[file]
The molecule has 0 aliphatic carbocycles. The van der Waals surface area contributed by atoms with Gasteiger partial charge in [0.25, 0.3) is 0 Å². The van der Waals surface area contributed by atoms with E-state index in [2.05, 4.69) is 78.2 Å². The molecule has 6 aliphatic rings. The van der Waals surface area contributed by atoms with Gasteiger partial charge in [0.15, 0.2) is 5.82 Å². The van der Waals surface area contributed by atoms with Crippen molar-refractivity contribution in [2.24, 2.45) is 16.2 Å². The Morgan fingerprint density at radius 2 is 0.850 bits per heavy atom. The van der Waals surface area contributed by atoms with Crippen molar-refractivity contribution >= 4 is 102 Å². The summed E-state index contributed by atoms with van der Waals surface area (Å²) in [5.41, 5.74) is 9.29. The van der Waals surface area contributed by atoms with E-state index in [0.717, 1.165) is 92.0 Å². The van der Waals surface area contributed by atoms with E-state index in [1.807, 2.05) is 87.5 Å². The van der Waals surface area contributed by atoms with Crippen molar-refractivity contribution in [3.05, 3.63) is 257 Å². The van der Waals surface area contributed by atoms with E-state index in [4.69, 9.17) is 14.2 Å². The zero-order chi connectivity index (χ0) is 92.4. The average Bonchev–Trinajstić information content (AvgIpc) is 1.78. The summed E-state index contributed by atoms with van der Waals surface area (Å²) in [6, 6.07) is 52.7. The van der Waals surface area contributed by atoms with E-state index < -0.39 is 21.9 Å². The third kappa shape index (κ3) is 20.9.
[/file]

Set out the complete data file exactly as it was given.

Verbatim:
The molecule has 0 aliphatic carbocycles. The van der Waals surface area contributed by atoms with Gasteiger partial charge in [0.25, 0.3) is 0 Å². The van der Waals surface area contributed by atoms with E-state index in [2.05, 4.69) is 78.2 Å². The molecule has 6 aliphatic rings. The van der Waals surface area contributed by atoms with Gasteiger partial charge in [0.15, 0.2) is 5.82 Å². The van der Waals surface area contributed by atoms with Crippen molar-refractivity contribution in [2.24, 2.45) is 16.2 Å². The Morgan fingerprint density at radius 2 is 0.850 bits per heavy atom. The van der Waals surface area contributed by atoms with Crippen molar-refractivity contribution >= 4 is 102 Å². The summed E-state index contributed by atoms with van der Waals surface area (Å²) in [5.41, 5.74) is 9.29. The van der Waals surface area contributed by atoms with E-state index in [0.717, 1.165) is 92.0 Å². The van der Waals surface area contributed by atoms with E-state index in [1.807, 2.05) is 87.5 Å². The van der Waals surface area contributed by atoms with Crippen molar-refractivity contribution in [3.05, 3.63) is 257 Å². The van der Waals surface area contributed by atoms with E-state index in [4.69, 9.17) is 14.2 Å². The zero-order chi connectivity index (χ0) is 92.4. The average Bonchev–Trinajstić information content (AvgIpc) is 1.78. The summed E-state index contributed by atoms with van der Waals surface area (Å²) in [6, 6.07) is 52.7. The van der Waals surface area contributed by atoms with E-state index < -0.39 is 21.9 Å². The third kappa shape index (κ3) is 20.9.